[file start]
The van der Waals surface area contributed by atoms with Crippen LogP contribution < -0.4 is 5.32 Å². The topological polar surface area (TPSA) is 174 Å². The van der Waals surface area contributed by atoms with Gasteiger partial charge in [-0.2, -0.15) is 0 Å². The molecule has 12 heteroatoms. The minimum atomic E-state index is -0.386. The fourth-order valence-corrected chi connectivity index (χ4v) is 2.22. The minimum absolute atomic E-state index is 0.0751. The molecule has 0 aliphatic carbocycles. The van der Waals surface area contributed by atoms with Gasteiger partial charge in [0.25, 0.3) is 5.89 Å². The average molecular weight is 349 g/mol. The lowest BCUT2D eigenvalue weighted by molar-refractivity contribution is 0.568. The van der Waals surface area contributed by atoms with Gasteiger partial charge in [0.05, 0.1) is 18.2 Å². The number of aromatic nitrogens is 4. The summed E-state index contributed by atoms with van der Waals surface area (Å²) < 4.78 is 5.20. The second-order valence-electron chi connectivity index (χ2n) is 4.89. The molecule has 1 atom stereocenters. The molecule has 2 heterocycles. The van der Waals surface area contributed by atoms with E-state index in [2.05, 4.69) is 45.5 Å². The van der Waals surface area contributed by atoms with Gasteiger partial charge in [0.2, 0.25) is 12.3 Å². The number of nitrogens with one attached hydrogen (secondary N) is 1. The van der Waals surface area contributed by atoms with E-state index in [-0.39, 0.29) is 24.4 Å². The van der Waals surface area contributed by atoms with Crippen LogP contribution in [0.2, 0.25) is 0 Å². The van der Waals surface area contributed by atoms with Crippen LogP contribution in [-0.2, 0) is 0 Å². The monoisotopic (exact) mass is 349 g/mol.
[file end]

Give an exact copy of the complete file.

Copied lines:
The van der Waals surface area contributed by atoms with Crippen LogP contribution < -0.4 is 5.32 Å². The topological polar surface area (TPSA) is 174 Å². The van der Waals surface area contributed by atoms with Gasteiger partial charge in [-0.2, -0.15) is 0 Å². The molecule has 12 heteroatoms. The minimum atomic E-state index is -0.386. The fourth-order valence-corrected chi connectivity index (χ4v) is 2.22. The minimum absolute atomic E-state index is 0.0751. The molecule has 0 aliphatic carbocycles. The van der Waals surface area contributed by atoms with Gasteiger partial charge in [0.25, 0.3) is 5.89 Å². The average molecular weight is 349 g/mol. The lowest BCUT2D eigenvalue weighted by molar-refractivity contribution is 0.568. The van der Waals surface area contributed by atoms with Gasteiger partial charge in [0.05, 0.1) is 18.2 Å². The number of aromatic nitrogens is 4. The summed E-state index contributed by atoms with van der Waals surface area (Å²) < 4.78 is 5.20. The second-order valence-electron chi connectivity index (χ2n) is 4.89. The molecule has 1 atom stereocenters. The molecule has 2 heterocycles. The van der Waals surface area contributed by atoms with E-state index in [2.05, 4.69) is 45.5 Å². The van der Waals surface area contributed by atoms with Gasteiger partial charge in [0.2, 0.25) is 12.3 Å². The number of nitrogens with one attached hydrogen (secondary N) is 1. The van der Waals surface area contributed by atoms with E-state index in [-0.39, 0.29) is 24.4 Å². The van der Waals surface area contributed by atoms with Crippen LogP contribution in [0.2, 0.25) is 0 Å². The van der Waals surface area contributed by atoms with Crippen LogP contribution in [-0.2, 0) is 0 Å². The monoisotopic (exact) mass is 349 g/mol.